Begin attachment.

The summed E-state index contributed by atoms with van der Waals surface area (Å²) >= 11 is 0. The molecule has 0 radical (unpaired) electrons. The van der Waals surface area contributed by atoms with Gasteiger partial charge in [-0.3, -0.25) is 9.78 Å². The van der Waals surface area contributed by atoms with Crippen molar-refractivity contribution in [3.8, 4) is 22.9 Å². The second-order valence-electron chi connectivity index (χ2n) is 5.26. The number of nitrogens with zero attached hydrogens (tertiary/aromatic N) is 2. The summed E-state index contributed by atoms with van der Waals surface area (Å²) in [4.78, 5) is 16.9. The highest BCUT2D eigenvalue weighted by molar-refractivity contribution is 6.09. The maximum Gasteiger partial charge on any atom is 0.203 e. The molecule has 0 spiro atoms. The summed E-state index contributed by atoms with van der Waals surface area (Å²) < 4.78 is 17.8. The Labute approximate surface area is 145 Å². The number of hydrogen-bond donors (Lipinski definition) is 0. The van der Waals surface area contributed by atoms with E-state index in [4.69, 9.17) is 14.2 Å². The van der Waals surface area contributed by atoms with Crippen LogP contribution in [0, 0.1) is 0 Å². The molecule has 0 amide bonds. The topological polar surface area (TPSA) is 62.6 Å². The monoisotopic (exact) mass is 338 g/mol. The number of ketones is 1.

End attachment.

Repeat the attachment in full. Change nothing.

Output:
The summed E-state index contributed by atoms with van der Waals surface area (Å²) >= 11 is 0. The molecule has 0 radical (unpaired) electrons. The van der Waals surface area contributed by atoms with Gasteiger partial charge in [-0.3, -0.25) is 9.78 Å². The van der Waals surface area contributed by atoms with Crippen molar-refractivity contribution in [3.8, 4) is 22.9 Å². The second-order valence-electron chi connectivity index (χ2n) is 5.26. The number of nitrogens with zero attached hydrogens (tertiary/aromatic N) is 2. The summed E-state index contributed by atoms with van der Waals surface area (Å²) in [4.78, 5) is 16.9. The highest BCUT2D eigenvalue weighted by molar-refractivity contribution is 6.09. The maximum Gasteiger partial charge on any atom is 0.203 e. The molecule has 0 spiro atoms. The summed E-state index contributed by atoms with van der Waals surface area (Å²) < 4.78 is 17.8. The Labute approximate surface area is 145 Å². The number of hydrogen-bond donors (Lipinski definition) is 0. The van der Waals surface area contributed by atoms with E-state index in [4.69, 9.17) is 14.2 Å². The van der Waals surface area contributed by atoms with Crippen LogP contribution in [0, 0.1) is 0 Å². The molecule has 0 amide bonds. The topological polar surface area (TPSA) is 62.6 Å². The monoisotopic (exact) mass is 338 g/mol. The number of ketones is 1.